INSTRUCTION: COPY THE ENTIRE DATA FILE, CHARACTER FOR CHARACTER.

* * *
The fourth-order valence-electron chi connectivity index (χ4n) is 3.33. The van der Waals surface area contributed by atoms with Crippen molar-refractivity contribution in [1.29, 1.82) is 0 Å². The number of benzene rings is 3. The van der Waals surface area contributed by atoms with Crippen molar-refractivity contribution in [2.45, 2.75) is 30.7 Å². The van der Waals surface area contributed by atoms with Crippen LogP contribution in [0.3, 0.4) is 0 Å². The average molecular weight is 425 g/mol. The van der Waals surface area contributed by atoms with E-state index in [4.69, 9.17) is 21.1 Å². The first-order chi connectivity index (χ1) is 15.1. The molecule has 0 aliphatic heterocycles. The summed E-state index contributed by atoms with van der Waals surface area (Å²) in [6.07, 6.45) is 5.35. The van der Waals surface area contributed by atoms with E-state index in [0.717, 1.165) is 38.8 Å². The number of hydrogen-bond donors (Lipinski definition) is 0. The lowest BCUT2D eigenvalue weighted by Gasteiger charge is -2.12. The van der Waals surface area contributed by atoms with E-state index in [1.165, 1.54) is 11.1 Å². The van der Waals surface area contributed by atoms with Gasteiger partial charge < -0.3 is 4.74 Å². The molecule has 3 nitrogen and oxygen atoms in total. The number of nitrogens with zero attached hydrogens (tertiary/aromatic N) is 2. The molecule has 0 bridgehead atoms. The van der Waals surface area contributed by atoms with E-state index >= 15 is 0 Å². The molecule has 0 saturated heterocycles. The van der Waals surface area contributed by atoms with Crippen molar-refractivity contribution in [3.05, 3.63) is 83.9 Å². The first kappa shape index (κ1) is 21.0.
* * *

The fourth-order valence-electron chi connectivity index (χ4n) is 3.33. The van der Waals surface area contributed by atoms with Crippen molar-refractivity contribution in [1.29, 1.82) is 0 Å². The number of benzene rings is 3. The van der Waals surface area contributed by atoms with Crippen molar-refractivity contribution in [2.45, 2.75) is 30.7 Å². The van der Waals surface area contributed by atoms with Crippen LogP contribution in [0.3, 0.4) is 0 Å². The average molecular weight is 425 g/mol. The van der Waals surface area contributed by atoms with E-state index in [4.69, 9.17) is 21.1 Å². The first-order chi connectivity index (χ1) is 15.1. The molecule has 0 aliphatic heterocycles. The summed E-state index contributed by atoms with van der Waals surface area (Å²) in [6.07, 6.45) is 5.35. The van der Waals surface area contributed by atoms with E-state index in [0.717, 1.165) is 38.8 Å². The number of hydrogen-bond donors (Lipinski definition) is 0. The lowest BCUT2D eigenvalue weighted by Gasteiger charge is -2.12. The van der Waals surface area contributed by atoms with E-state index in [1.165, 1.54) is 11.1 Å². The van der Waals surface area contributed by atoms with Gasteiger partial charge < -0.3 is 4.74 Å². The molecule has 3 nitrogen and oxygen atoms in total. The number of nitrogens with zero attached hydrogens (tertiary/aromatic N) is 2. The molecule has 0 bridgehead atoms. The van der Waals surface area contributed by atoms with E-state index >= 15 is 0 Å². The molecule has 0 saturated heterocycles. The van der Waals surface area contributed by atoms with Crippen molar-refractivity contribution in [3.05, 3.63) is 83.9 Å². The first kappa shape index (κ1) is 21.0.